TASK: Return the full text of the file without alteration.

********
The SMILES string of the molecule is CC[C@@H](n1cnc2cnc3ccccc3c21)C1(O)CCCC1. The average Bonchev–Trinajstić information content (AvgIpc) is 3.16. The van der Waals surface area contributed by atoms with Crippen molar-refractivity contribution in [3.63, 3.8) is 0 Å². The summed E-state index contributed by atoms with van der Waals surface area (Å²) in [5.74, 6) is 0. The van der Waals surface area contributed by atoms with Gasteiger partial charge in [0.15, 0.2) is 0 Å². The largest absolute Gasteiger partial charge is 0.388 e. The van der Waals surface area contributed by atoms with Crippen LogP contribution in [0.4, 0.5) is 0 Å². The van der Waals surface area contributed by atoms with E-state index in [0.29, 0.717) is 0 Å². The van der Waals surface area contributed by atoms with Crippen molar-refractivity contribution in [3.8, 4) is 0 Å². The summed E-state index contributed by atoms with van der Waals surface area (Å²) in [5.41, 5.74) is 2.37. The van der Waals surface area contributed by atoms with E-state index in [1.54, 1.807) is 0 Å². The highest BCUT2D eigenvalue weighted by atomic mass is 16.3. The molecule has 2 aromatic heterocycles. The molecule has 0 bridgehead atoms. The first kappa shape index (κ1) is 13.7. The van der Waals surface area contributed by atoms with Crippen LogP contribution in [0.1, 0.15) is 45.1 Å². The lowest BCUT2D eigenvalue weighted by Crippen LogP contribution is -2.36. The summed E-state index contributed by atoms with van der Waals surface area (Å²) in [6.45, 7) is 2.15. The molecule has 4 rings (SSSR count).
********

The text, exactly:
The SMILES string of the molecule is CC[C@@H](n1cnc2cnc3ccccc3c21)C1(O)CCCC1. The average Bonchev–Trinajstić information content (AvgIpc) is 3.16. The van der Waals surface area contributed by atoms with Crippen molar-refractivity contribution in [3.63, 3.8) is 0 Å². The summed E-state index contributed by atoms with van der Waals surface area (Å²) in [5.74, 6) is 0. The van der Waals surface area contributed by atoms with Gasteiger partial charge in [0.15, 0.2) is 0 Å². The largest absolute Gasteiger partial charge is 0.388 e. The van der Waals surface area contributed by atoms with Crippen LogP contribution in [0.4, 0.5) is 0 Å². The van der Waals surface area contributed by atoms with E-state index in [0.29, 0.717) is 0 Å². The van der Waals surface area contributed by atoms with Crippen molar-refractivity contribution in [3.8, 4) is 0 Å². The summed E-state index contributed by atoms with van der Waals surface area (Å²) in [5.41, 5.74) is 2.37. The van der Waals surface area contributed by atoms with E-state index in [1.54, 1.807) is 0 Å². The highest BCUT2D eigenvalue weighted by atomic mass is 16.3. The molecule has 2 aromatic heterocycles. The molecule has 0 bridgehead atoms. The first kappa shape index (κ1) is 13.7. The van der Waals surface area contributed by atoms with Crippen LogP contribution in [0.1, 0.15) is 45.1 Å². The lowest BCUT2D eigenvalue weighted by Crippen LogP contribution is -2.36. The summed E-state index contributed by atoms with van der Waals surface area (Å²) in [6.45, 7) is 2.15. The molecule has 4 rings (SSSR count).